The Los Feliz Improvement Association was
formed in 1922 to represent the homeowners of the Los Feliz area of Los Angeles. For the
next 90 years, the association worked to protect historic trees and homes, and to
prevent developments they felt would harm the upscale residential feel of the
neighborhood. Much of the collection deals with fights against zoning changes that would
have allowed construction of unsightly walls or that would have allowed commercial
The Vermont Canyon Improvement Club founded in 1916 was later reorganized and changed
its name to the Los Feliz Improvement Association on July 7, 1922. The Los Feliz
Improvement Association played a vital role in the development of the neighborhood
located just east of Hollywood for almost an entire century. Col. Griffith J. Griffith
willed over 4,000 acres of land to the city of Los Angeles when he passed away in 1919.
Specific instructions of the will were that the land may only be used for public usage
and funds were designated to build a Greek style amphitheatre. The Greek Theater opened
its doors to the public in 1930. Griffith’s land was to be named after him, which made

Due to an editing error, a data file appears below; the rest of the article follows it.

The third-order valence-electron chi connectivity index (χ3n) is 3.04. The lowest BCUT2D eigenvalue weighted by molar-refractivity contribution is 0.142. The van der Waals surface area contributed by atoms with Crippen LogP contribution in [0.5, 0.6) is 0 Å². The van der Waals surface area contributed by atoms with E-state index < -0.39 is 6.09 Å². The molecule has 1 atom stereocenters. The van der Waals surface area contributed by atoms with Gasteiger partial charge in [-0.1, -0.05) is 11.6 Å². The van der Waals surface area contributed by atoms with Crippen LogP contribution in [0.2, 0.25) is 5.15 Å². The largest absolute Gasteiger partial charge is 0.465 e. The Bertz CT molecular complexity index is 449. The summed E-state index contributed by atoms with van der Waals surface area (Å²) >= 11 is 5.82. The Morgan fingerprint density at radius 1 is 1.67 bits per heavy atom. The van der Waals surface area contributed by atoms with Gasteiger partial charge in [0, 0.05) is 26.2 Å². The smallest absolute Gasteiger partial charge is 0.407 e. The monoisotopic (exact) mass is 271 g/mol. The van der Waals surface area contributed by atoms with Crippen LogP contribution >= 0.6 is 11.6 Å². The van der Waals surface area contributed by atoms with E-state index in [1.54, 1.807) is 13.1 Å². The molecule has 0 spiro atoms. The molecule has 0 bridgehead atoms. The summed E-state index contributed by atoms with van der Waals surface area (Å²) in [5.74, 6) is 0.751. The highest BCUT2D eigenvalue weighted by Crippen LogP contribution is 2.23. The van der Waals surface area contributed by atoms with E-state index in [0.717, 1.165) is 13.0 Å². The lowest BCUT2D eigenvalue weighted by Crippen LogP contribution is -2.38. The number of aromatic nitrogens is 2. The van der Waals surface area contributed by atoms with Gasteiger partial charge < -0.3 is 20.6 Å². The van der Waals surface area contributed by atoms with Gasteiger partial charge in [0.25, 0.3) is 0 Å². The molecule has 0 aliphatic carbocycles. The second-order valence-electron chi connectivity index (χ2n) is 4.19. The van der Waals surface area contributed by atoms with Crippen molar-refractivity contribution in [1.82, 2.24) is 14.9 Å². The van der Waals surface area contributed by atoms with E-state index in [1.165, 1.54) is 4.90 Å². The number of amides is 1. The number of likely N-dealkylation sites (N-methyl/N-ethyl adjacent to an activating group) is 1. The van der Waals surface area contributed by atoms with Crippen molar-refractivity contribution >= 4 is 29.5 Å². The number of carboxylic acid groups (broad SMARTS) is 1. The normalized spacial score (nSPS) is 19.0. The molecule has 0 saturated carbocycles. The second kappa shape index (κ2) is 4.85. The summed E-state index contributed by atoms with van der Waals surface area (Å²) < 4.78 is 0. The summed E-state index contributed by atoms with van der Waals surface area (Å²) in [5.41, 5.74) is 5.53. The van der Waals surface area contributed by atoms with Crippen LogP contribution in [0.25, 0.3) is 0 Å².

Griffith Park the largest municipal park in the United States. In the 1930s the Los
Angeles Zoo became one of the main attractions of the park. In addition, Griffith had
plans to build an astrological observatory. The Griffith Observatory, which attracts
millions of tourists each year, was built from 1930 to 1935.
Copyright for unpublished materials authored or otherwise produced by the creator(s)
of this collection has not been transferred to California State University,
Northridge. Copyright status for other materials is unknown. Transmission or
reproduction of materials protected by U.S. Copyright Law (Title 17, U.S.C.) beyond
that allowed by fair use requires the written permission of the copyright owners.
Works not in the public domain cannot be commercially exploited without permission of
the copyright owners. Responsibility for any use rests exclusively with the user.
The collection is open for research use.